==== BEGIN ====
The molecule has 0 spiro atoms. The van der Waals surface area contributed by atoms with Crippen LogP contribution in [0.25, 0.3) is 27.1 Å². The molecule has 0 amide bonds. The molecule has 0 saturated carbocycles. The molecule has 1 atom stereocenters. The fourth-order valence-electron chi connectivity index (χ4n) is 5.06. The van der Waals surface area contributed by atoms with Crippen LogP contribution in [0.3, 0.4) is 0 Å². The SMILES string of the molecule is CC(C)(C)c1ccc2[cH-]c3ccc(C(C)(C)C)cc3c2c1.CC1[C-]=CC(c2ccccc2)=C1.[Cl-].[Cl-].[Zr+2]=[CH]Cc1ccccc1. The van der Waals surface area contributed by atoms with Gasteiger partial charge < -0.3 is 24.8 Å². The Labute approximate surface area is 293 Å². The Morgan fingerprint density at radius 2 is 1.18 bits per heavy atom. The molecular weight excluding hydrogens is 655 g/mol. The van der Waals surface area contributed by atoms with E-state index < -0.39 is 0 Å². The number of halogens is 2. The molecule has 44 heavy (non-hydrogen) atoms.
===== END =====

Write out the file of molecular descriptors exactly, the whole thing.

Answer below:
The molecule has 0 spiro atoms. The van der Waals surface area contributed by atoms with Crippen LogP contribution in [0.25, 0.3) is 27.1 Å². The molecule has 0 amide bonds. The molecule has 0 saturated carbocycles. The molecule has 1 atom stereocenters. The fourth-order valence-electron chi connectivity index (χ4n) is 5.06. The van der Waals surface area contributed by atoms with Crippen LogP contribution in [0.3, 0.4) is 0 Å². The SMILES string of the molecule is CC(C)(C)c1ccc2[cH-]c3ccc(C(C)(C)C)cc3c2c1.CC1[C-]=CC(c2ccccc2)=C1.[Cl-].[Cl-].[Zr+2]=[CH]Cc1ccccc1. The van der Waals surface area contributed by atoms with Gasteiger partial charge < -0.3 is 24.8 Å². The Labute approximate surface area is 293 Å². The Morgan fingerprint density at radius 2 is 1.18 bits per heavy atom. The molecular weight excluding hydrogens is 655 g/mol. The van der Waals surface area contributed by atoms with E-state index < -0.39 is 0 Å². The number of halogens is 2. The molecule has 44 heavy (non-hydrogen) atoms.